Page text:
Mortgage approvals for house purchase rose 6.7% in June, as lenders rushed to meet their half-year lending targets.
But first-time buyers suffered, as lenders continued to prefer wealthier buyers.
The claim is made this morning by e-surv, the surveying and valuations business of LSL, which is also parent group of estate agency chains Your Move and Reeds Rains.
But e-surv said that lending criteria remain tight at the bottom of the market, and June was the worst month this year for first-time buyers, with low levels of approvals on the cheapest properties.
Approvals for homes under £125,000 – typical first-time buyer properties – accounted for only 22% of total approvals in June, down from 23% in May, and the lowest level since November 2010. This contrasts with early 2008 when purchases of the cheapest property accounted for 30% of all approvals.
Approvals overall rose fastest in London, where there was a 12.3% increase, reinforcing the capital’s increasing disconnect from the rest of the UK market.
The upsurge in London activity did include an increase in the number of first-time buyers.
Although first-timer numbers fell nationally, approvals for properties up to £250,000 – typical first-timer property in the capital – accounted for 43% of all approvals in June, up from 40% in May. However, this is still well below the figure for June 2009, when 50% of all London mortgage approvals were for typical first-timer property.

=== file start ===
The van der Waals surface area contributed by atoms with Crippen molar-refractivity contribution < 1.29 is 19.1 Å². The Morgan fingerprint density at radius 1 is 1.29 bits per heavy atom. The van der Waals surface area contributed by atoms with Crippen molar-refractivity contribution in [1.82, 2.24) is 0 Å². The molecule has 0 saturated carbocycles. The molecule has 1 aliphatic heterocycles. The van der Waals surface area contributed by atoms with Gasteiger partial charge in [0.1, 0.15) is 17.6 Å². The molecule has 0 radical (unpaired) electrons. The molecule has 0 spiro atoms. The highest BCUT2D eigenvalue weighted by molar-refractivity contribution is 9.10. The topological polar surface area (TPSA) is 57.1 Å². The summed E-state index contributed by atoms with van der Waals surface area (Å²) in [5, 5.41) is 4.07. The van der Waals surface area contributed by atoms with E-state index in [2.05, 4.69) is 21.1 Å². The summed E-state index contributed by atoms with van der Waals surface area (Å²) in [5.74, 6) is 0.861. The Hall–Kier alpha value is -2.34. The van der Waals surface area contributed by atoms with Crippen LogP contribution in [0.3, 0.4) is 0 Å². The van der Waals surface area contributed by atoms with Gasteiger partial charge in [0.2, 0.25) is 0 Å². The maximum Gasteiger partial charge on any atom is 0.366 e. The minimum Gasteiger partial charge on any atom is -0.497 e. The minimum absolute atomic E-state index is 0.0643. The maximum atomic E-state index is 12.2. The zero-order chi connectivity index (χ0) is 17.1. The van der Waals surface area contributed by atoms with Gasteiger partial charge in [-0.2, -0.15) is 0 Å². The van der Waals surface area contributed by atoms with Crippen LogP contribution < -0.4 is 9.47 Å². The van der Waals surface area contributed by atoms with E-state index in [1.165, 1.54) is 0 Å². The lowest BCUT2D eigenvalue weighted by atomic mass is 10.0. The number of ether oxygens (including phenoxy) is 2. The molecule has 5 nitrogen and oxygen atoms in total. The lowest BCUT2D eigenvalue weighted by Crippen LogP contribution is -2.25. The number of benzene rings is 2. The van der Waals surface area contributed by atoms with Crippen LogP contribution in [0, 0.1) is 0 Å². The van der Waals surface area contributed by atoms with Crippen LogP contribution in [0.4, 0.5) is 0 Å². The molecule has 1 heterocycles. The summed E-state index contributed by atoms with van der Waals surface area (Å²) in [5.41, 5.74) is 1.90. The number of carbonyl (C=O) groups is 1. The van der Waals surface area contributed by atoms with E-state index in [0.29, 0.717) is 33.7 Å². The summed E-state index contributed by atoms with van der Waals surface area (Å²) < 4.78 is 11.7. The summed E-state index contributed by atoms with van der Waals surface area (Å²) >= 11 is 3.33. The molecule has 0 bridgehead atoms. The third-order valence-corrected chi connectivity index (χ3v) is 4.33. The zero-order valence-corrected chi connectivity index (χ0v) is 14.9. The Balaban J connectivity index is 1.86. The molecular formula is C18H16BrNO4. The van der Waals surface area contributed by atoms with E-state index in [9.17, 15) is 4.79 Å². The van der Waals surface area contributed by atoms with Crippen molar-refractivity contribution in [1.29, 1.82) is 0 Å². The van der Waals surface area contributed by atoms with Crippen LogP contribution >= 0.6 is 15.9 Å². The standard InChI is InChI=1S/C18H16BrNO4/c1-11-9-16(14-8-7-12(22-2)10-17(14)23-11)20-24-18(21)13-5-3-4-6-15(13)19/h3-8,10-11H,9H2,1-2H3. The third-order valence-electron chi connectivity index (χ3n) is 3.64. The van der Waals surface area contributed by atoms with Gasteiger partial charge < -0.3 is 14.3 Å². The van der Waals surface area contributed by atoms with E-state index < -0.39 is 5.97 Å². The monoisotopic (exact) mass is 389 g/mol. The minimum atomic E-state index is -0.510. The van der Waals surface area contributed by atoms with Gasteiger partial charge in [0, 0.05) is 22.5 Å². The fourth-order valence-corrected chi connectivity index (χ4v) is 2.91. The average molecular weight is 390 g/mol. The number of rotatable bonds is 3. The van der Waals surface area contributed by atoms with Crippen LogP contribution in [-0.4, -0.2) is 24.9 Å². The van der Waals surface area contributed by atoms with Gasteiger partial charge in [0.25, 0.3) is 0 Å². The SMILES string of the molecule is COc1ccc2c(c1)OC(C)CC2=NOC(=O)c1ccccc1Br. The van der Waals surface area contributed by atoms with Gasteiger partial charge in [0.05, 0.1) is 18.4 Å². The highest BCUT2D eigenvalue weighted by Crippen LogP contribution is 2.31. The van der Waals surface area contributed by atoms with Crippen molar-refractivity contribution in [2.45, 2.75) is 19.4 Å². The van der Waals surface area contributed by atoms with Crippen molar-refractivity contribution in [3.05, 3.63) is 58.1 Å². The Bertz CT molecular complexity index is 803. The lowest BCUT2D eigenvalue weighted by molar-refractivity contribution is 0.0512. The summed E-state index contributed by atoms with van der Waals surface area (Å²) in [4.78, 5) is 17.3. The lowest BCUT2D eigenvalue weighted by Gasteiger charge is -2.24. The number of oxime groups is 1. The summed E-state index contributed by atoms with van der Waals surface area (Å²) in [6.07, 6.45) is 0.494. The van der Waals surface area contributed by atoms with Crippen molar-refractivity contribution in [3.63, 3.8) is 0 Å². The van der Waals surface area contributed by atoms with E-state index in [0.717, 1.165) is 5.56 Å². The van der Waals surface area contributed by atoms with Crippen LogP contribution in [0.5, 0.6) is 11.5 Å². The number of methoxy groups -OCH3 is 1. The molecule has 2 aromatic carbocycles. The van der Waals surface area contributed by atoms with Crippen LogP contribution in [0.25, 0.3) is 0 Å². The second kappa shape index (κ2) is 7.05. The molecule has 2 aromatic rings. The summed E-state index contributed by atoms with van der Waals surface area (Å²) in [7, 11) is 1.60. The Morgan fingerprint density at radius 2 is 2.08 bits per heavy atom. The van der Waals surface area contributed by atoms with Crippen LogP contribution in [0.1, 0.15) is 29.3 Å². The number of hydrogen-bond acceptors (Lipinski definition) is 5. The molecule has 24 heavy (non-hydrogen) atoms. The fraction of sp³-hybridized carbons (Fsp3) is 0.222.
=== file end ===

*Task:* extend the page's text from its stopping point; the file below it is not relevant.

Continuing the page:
Richard Sexton, business development director of e.surv, said: “There has been a great deal of recent chatter about 95% LTV products hitting the market, but if you delve beyond the headline loan-to-value ratio, it is clear criteria remain too restrictive for the majority of lower income buyers.”
He went on: “Lenders are stuck between the devil and the deep blue sea.
“On the one hand, they are bound by tighter regulatory standards and a commitment to improve their capital, while on the other they are being put under political pressure to offer more appropriate mortgage products to match the financial situations of consumers.
“They cannot do both: these contrasting pressures are entirely incompatible bedfellows.
“Lenders still have to deal with significant risks to their balance sheets so, after a concerted effort to meet lending targets for the first half of the year, the next few months could see a return to a lower level of activity as they ration funds cautiously in the third quarter.”